upon the fact and herald it far and wide as an evidence of laxness and cor-
ruption in the Pension Bureau and of frauds on the part of the pensioners
A ROLL OF HONOR.
No class of citizens in our great country is more interested in a just and
an honest administration of the pension laws than the old soldiers. The
pension roll always has been, now is, and always must be maintained "a
roll of honor," The fact that an old soldier's name appears on that roll
should guarantee that he was a loyal man, that he was a brave man, that he
served faithfully and honorably, and that he received wounds or incurred
disabilities in the service and in the line of duty, or that he is now suffering
from disabilities that prevent his earning a support by his manual labor.
The generous hand of a just Government will always be open to such as
these; and our patriotic people, loving liberty and good government, de-
termined that our institutions shall endure, proud of our past and confident
of our future as a nation, admiring the defenders of the national honor and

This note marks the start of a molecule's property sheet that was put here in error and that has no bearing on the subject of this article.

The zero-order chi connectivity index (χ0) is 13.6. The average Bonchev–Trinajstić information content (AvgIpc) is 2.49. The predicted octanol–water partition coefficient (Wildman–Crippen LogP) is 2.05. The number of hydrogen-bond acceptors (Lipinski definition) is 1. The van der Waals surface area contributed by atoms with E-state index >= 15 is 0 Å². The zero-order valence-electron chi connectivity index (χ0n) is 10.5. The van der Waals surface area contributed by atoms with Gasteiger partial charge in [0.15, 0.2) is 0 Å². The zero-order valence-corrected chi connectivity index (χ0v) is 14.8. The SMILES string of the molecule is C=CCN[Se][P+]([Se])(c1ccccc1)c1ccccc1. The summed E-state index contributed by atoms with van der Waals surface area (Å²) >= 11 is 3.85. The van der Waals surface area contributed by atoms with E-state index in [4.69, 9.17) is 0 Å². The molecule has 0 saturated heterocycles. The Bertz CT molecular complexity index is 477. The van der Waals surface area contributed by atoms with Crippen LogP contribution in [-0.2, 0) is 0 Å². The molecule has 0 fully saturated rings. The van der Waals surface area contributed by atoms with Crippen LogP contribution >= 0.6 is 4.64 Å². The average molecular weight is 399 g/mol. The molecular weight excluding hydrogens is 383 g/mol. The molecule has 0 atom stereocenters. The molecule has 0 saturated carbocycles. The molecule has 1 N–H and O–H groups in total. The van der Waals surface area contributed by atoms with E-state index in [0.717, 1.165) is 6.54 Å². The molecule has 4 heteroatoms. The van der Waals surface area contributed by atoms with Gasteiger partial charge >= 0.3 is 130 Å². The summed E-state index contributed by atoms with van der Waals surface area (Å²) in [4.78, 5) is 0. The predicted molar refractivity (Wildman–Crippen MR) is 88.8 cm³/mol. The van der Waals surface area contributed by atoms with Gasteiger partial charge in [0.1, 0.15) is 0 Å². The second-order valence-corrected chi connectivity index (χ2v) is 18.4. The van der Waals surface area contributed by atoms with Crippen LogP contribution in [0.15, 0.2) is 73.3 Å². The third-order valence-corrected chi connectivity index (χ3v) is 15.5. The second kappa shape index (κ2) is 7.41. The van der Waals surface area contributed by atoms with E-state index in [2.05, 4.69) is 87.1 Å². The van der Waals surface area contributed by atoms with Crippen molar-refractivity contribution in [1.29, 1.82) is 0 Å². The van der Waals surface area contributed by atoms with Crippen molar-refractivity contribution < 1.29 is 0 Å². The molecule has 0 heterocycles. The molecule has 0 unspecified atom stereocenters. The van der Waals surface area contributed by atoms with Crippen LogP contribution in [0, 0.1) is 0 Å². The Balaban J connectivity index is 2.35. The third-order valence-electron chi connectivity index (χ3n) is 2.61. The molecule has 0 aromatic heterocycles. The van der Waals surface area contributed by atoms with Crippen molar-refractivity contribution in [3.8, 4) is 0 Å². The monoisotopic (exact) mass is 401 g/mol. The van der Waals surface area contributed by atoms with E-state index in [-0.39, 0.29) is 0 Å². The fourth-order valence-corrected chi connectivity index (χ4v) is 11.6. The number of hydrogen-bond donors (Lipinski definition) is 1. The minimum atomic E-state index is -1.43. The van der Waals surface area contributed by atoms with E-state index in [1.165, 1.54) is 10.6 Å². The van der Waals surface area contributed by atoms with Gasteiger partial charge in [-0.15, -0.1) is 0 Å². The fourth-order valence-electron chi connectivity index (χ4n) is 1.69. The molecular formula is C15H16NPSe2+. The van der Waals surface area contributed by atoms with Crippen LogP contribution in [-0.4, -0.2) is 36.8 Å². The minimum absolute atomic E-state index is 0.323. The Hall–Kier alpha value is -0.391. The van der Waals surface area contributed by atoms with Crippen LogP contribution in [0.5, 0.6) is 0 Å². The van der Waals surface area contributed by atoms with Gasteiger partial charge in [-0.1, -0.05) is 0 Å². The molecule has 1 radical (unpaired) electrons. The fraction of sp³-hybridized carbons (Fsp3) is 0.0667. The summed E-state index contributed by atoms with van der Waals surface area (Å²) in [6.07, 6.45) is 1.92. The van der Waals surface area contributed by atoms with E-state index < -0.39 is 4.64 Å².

life and ever willing to give them encouragement and recognize their brave
deeds and care for those who defended the flag when it needed defenders,
or who shall hereafter inscribe additional glorious victories upon its broad
and ample folds, will not fail to maintain and perpetuate our pension system.
But honors are for those to whom honor is due, and pensions are for the
deserving. The pension laws should be so framed and so executed as to cre-
ate confidence in the minds of all our citizens that the $150,000,000 annually
expended under their provisions is given to those who have just claims upon
the resources and generosity of a grateful Republic.
This large amount of money to meet the just claims of our pensioners
will be required but a few years longer. Year by year the soldiers and
sailors and marines and their widows are answering to the last roll call. In
a very few years the last survivor of the Mexican and Indian wars will be
in his grave, and fifty years hence the last survivor of the war of the rebel-
lion will have passed over the river to his eternal rest under the shade of
the trees on the evergreen shores.
Nearly all who incurred pensionable disabilities in the service are now
on the rolls and the main additions by reason of past service will come in
under the, act of June 27, 1890, where the maximum allowed is $12 per
THE DEATH ROLL.
During the last five years pensioners have died as follows:
As only two-thirds of the survivors are on the rolls, it is safe to say that
at least 25,000 of the comrades of the war of the rebellion die each year.
By reason of deaths and other causes the decrease in pension payments
in 1897 was $5,684,081. The increase in the figures before given was caused
by the addition of new names and the granting of increase applications. It